Another Brick in the Wall – The Beatles “The Capitol Albums Vol. 1 and 2” U.S. CD Sets (Brick Style Packaging)

Well, there’s certainly been a lot going on in the world since I last posted here just a few weeks ago.

During the first week of March there were just a few Coronavirus cases in the States but I knew that things would be getting bad. The horror show that’s developed across the U.S. (the entire world for that matter) plus all the closings and panic have cast a terribly dark pale over everyone’s daily lives.

One of the few things that helps me escape such stress is of course music.

While I can’t control the raging of the world outside of my own back door I can help pass a bit of distraction along that might help folks, even if it’s just for a few minutes, take a mental breather from the world.

Today I thought I’d share what to me are two of the best Beatles CD box sets that ever came out in the CD format – “The Beatles – The Capitol Albums Vol. 1 and 2”.

Many moons ago I did a post here that focused on “The Capitol Albums Vol. 2″  and detailed the story of its mono mix mishap and showed a copy of the set in the tall, slim packaging.

Today  I am posting photos of both Vol. 1 and Vol. 2 in the smaller size packaging also known as the brick style because of its small brick like compact size.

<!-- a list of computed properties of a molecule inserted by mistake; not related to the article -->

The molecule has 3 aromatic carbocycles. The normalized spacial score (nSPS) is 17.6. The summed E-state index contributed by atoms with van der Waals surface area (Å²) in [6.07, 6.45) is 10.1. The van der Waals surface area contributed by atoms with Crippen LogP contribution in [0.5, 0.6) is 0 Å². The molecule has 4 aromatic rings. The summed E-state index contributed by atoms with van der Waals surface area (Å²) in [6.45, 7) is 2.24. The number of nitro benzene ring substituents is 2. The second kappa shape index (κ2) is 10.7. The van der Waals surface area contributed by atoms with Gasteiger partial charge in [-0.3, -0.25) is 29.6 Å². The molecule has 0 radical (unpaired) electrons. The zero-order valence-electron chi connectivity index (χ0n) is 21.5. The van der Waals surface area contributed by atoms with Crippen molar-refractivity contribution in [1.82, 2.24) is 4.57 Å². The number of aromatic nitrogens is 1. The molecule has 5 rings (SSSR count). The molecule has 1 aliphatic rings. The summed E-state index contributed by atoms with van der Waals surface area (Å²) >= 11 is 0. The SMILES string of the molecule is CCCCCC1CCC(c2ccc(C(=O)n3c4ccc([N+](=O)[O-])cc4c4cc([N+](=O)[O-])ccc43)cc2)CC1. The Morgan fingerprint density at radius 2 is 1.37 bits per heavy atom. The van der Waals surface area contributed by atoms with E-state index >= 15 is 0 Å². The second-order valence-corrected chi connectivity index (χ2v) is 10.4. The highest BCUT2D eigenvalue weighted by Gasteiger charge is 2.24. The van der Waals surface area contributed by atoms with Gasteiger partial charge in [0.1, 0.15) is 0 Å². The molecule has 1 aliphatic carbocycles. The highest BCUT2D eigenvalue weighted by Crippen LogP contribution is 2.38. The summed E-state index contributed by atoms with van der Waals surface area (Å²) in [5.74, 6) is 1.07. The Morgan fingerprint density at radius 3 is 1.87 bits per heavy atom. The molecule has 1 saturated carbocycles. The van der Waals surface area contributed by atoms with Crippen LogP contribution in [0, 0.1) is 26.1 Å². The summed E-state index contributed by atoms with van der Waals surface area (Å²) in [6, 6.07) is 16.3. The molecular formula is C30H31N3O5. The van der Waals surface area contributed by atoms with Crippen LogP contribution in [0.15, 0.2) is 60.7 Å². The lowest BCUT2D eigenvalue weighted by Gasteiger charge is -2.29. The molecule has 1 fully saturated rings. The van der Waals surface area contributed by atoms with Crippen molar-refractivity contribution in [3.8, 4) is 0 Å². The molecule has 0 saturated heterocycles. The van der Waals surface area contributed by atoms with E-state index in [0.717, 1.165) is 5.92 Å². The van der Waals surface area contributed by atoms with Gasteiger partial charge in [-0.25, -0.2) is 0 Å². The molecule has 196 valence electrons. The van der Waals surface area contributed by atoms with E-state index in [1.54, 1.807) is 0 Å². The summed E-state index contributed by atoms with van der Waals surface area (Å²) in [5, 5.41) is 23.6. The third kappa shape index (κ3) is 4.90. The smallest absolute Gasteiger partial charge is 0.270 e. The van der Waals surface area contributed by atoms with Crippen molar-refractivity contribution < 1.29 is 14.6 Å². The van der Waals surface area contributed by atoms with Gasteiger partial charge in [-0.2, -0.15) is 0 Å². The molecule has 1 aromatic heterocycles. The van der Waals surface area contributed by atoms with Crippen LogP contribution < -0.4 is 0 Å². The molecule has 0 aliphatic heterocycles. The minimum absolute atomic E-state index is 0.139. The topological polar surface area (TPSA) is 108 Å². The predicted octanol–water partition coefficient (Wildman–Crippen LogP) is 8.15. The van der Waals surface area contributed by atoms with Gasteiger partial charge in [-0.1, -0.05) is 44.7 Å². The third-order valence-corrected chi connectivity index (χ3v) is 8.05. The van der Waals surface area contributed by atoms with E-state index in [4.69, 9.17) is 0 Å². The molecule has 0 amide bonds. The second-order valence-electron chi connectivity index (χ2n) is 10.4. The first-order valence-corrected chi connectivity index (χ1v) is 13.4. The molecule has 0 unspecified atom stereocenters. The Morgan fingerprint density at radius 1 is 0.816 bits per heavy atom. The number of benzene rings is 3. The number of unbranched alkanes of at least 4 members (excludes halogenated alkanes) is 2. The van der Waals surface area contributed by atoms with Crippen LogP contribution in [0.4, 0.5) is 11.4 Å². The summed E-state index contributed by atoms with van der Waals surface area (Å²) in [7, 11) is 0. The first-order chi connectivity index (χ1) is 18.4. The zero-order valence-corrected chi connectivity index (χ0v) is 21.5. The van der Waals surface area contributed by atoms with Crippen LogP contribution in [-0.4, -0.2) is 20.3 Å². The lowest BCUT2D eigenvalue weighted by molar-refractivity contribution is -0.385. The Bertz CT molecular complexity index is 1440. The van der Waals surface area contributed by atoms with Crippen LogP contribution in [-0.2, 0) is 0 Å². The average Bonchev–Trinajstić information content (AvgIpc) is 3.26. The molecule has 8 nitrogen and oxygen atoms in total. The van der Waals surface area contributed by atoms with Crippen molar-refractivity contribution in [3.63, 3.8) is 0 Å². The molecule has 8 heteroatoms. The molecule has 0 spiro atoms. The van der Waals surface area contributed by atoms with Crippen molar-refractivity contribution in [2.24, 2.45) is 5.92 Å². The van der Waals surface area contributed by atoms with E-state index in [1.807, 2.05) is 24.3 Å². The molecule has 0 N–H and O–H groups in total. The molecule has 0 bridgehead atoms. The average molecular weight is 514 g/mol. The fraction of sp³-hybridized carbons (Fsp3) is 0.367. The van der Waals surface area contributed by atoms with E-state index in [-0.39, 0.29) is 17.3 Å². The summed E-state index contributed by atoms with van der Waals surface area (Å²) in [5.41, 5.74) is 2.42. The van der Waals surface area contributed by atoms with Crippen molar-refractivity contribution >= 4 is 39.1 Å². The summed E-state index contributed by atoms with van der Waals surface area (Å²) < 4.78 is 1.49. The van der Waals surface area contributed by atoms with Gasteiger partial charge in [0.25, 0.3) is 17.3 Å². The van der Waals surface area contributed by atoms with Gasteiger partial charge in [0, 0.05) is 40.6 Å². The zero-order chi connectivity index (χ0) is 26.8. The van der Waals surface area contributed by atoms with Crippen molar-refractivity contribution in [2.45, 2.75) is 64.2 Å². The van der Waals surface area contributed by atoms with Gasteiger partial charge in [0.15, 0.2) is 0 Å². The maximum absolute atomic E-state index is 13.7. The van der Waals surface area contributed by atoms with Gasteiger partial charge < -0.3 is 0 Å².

As I stated in my earlier post these two sets comprise eight Beatles albums that came out in America in 1964 and 1965 on the Capitol Records label, The Beatles ultimate U.S. record label.

The thing that makes these sets unique is that they are the only place on can find these eight Capitol Beatles albums in their authentic 1964 and 1965 U.S. mixes that feature duophonic stereo (fake stereo created from a mono recording), reverb a plenty (a Capitol Records trademark) as well as unique U.S. album covers, song selections and mixes.

There have been many, many debates by Beatles fans as to whether or not Capitol Records debased or helped The Beatles music by creating these unique American Lps but as time goes on I think they’re much like classic black and white movies – they are of a time and a place and should be preserved for future generations as a true timepiece of their era.

Plus even though they are dupohonic songs like “I Want to Hold Your Hand” and “She Loves You” just rock like crazy in all their fake stereo glory. The entire “The Beatles Second Album” in fact sounds glorious in its heavily echoed state which is worth checking out as it’s a totally different listening experience than the British versions of those songs on the UK records.